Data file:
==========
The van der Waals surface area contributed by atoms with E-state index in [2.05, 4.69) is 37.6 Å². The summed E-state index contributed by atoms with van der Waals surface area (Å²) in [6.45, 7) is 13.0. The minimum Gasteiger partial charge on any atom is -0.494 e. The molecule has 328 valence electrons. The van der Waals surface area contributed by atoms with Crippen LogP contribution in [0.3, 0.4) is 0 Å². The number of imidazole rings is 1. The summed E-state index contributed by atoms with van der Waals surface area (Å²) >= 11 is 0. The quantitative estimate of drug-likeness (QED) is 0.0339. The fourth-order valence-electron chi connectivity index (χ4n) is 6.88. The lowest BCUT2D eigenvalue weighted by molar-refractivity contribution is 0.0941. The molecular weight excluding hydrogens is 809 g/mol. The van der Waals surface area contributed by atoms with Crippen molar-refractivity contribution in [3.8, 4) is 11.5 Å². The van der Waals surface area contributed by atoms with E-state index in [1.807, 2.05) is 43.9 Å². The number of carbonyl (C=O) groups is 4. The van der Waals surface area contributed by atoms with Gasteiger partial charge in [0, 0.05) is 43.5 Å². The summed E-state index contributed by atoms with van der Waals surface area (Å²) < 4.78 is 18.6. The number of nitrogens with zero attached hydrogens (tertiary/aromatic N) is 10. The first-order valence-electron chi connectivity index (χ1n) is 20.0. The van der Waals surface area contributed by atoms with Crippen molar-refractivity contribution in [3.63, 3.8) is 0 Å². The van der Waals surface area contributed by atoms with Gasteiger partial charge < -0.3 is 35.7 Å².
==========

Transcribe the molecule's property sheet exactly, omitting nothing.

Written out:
The van der Waals surface area contributed by atoms with E-state index in [2.05, 4.69) is 37.6 Å². The summed E-state index contributed by atoms with van der Waals surface area (Å²) in [6.45, 7) is 13.0. The minimum Gasteiger partial charge on any atom is -0.494 e. The molecule has 328 valence electrons. The van der Waals surface area contributed by atoms with Crippen LogP contribution in [0.3, 0.4) is 0 Å². The number of imidazole rings is 1. The summed E-state index contributed by atoms with van der Waals surface area (Å²) >= 11 is 0. The quantitative estimate of drug-likeness (QED) is 0.0339. The fourth-order valence-electron chi connectivity index (χ4n) is 6.88. The lowest BCUT2D eigenvalue weighted by molar-refractivity contribution is 0.0941. The molecular weight excluding hydrogens is 809 g/mol. The van der Waals surface area contributed by atoms with Crippen molar-refractivity contribution in [3.8, 4) is 11.5 Å². The van der Waals surface area contributed by atoms with E-state index in [1.807, 2.05) is 43.9 Å². The number of carbonyl (C=O) groups is 4. The van der Waals surface area contributed by atoms with Gasteiger partial charge in [0, 0.05) is 43.5 Å². The summed E-state index contributed by atoms with van der Waals surface area (Å²) < 4.78 is 18.6. The number of nitrogens with zero attached hydrogens (tertiary/aromatic N) is 10. The first-order valence-electron chi connectivity index (χ1n) is 20.0. The van der Waals surface area contributed by atoms with Crippen molar-refractivity contribution in [3.63, 3.8) is 0 Å². The van der Waals surface area contributed by atoms with Gasteiger partial charge < -0.3 is 35.7 Å².